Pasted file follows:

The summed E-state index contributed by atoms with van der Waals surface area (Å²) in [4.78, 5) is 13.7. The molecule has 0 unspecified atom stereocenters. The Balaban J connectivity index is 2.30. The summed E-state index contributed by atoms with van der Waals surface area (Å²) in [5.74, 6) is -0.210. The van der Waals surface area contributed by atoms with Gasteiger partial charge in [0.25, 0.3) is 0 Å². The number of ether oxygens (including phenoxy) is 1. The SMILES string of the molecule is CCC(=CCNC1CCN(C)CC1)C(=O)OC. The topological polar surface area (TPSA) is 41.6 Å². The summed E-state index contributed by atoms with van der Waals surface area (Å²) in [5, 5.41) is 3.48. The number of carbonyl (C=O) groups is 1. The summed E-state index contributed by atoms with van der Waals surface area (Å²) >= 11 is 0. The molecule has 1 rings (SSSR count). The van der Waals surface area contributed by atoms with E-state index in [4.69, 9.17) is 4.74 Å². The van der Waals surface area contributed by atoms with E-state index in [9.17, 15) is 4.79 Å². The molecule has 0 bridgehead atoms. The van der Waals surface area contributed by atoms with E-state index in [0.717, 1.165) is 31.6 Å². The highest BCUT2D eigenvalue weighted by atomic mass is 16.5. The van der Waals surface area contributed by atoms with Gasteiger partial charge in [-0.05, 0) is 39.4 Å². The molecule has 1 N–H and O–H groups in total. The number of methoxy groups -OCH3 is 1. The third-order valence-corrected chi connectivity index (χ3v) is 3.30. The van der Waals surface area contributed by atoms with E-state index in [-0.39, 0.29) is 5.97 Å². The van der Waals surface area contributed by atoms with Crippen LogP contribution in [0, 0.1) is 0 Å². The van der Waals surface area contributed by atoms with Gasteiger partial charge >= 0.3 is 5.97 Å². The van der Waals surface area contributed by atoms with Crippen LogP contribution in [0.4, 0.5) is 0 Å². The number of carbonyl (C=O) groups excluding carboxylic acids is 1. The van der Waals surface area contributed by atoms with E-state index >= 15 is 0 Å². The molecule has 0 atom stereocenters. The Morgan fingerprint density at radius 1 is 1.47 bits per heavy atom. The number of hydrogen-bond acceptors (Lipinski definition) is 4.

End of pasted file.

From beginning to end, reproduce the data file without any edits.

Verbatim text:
The summed E-state index contributed by atoms with van der Waals surface area (Å²) in [4.78, 5) is 13.7. The molecule has 0 unspecified atom stereocenters. The Balaban J connectivity index is 2.30. The summed E-state index contributed by atoms with van der Waals surface area (Å²) in [5.74, 6) is -0.210. The van der Waals surface area contributed by atoms with Gasteiger partial charge in [0.25, 0.3) is 0 Å². The number of ether oxygens (including phenoxy) is 1. The SMILES string of the molecule is CCC(=CCNC1CCN(C)CC1)C(=O)OC. The topological polar surface area (TPSA) is 41.6 Å². The summed E-state index contributed by atoms with van der Waals surface area (Å²) in [5, 5.41) is 3.48. The number of carbonyl (C=O) groups is 1. The summed E-state index contributed by atoms with van der Waals surface area (Å²) >= 11 is 0. The molecule has 1 rings (SSSR count). The van der Waals surface area contributed by atoms with E-state index in [4.69, 9.17) is 4.74 Å². The van der Waals surface area contributed by atoms with E-state index in [9.17, 15) is 4.79 Å². The molecule has 0 bridgehead atoms. The van der Waals surface area contributed by atoms with E-state index in [0.717, 1.165) is 31.6 Å². The highest BCUT2D eigenvalue weighted by atomic mass is 16.5. The van der Waals surface area contributed by atoms with Gasteiger partial charge in [-0.05, 0) is 39.4 Å². The molecule has 1 N–H and O–H groups in total. The number of methoxy groups -OCH3 is 1. The third-order valence-corrected chi connectivity index (χ3v) is 3.30. The van der Waals surface area contributed by atoms with E-state index in [-0.39, 0.29) is 5.97 Å². The van der Waals surface area contributed by atoms with Crippen LogP contribution in [0, 0.1) is 0 Å². The van der Waals surface area contributed by atoms with Gasteiger partial charge >= 0.3 is 5.97 Å². The van der Waals surface area contributed by atoms with Crippen LogP contribution in [0.4, 0.5) is 0 Å². The number of carbonyl (C=O) groups excluding carboxylic acids is 1. The van der Waals surface area contributed by atoms with E-state index >= 15 is 0 Å². The molecule has 0 atom stereocenters. The Morgan fingerprint density at radius 1 is 1.47 bits per heavy atom. The number of hydrogen-bond acceptors (Lipinski definition) is 4.